Friday, October 31, 2014

Chicago River Closed -- October 31, 1925

Stuck.  {Chicago Tribune, November 1, 1925}
The wind is straight out of the north today with gusts close to 50 m.p.h.  I just squeaked through Lake Shore Drive at North Avenue a half-hour ago and the waves were beginning to break over the concrete barriers separating the bike path from the highway.  It looks like it’s going to be an interesting afternoon in the Windy City.  I’m scheduled to give a 3:30 Chicago River tour, and I’m R-E-A-L-L-Y looking forward to that!  I wonder what Nick Wollenda is thinking as he contemplates walking across the river on a tightrope 60-some stories above the river . . .

The wind was straight out of the south on this day, October 31, back in 1925 when the lake freighter Calcite went aground in the river between the upraised Dearborn and Clark Street bridges.  The ship, launched in 1912 and measuring 426 feet long and 54 feet wide, carried 6,000 tons of crushed stone.  When it went aground, it blocked the river as well as all of the street traffic on Dearborn and Clark.

It was another demonstration of the capricious nature of the Chicago River, a river that changed its moods with the winds and the tides.  The wind on the day in question resulted in the depth of the river being lower than it had been In years.  Harbor Master James M. Vandenberg said that if the wind did not change, it would be necessary for the Chicago Sanitary District to shut off the current in the river by closing the locks in Lockport in order to raise the depth of the channel enough to re-float the ship.  [Chicago Tribune, November 1, 1925]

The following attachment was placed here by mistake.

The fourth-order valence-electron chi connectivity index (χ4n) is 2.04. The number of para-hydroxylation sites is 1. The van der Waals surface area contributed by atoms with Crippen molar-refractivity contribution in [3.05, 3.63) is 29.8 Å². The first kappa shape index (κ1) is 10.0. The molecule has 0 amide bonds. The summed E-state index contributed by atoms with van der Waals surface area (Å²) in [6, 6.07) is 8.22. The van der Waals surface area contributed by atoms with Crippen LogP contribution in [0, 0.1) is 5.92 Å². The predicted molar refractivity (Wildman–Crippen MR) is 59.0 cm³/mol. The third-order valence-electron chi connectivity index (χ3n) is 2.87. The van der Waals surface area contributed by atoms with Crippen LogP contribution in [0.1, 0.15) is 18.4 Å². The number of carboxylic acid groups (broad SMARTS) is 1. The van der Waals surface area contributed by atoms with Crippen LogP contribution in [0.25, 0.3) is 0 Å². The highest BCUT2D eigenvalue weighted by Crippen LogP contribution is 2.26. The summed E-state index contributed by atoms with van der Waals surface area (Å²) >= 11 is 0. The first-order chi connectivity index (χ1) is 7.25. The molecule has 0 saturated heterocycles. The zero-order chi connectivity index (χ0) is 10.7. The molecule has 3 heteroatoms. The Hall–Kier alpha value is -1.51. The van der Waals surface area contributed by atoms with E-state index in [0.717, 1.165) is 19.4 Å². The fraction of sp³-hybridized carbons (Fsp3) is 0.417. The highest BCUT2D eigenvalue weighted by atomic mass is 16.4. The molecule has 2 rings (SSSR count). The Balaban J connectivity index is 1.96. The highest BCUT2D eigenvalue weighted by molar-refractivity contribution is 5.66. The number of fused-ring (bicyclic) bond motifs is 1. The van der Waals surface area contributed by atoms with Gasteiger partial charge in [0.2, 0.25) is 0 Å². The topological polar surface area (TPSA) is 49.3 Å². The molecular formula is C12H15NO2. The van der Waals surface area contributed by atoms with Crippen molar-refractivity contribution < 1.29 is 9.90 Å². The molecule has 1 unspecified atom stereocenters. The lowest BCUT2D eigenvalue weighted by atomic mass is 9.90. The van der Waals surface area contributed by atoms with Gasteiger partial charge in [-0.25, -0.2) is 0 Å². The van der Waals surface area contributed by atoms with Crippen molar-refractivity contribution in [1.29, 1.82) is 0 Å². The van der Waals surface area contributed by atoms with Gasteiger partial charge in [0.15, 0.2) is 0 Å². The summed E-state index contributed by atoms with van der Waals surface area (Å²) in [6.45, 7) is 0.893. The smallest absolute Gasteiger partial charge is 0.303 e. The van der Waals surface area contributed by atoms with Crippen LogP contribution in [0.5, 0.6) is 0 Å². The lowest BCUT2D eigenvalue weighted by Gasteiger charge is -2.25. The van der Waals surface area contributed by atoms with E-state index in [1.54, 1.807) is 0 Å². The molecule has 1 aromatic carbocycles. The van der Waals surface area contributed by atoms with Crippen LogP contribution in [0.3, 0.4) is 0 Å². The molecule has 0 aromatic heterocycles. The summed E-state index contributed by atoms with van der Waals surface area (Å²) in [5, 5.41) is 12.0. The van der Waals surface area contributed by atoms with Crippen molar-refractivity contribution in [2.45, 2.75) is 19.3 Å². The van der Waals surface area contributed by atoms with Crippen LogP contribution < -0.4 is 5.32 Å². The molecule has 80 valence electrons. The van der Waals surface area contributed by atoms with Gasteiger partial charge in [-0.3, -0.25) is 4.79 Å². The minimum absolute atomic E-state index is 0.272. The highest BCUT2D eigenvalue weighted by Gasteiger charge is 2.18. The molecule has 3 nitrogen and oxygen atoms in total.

Calcite Wheelhouse 
The Calcite continued working for another 36 years after the incident and way finally broken up for scrap in 1961.  You can still see part of the old freighter, though.  The wheelhouse was saved and is now part of the 40 Mile Point Lighthouse, a county park on the Presque Isle Peninsula of Michigan on the western shore of Lake Huron.

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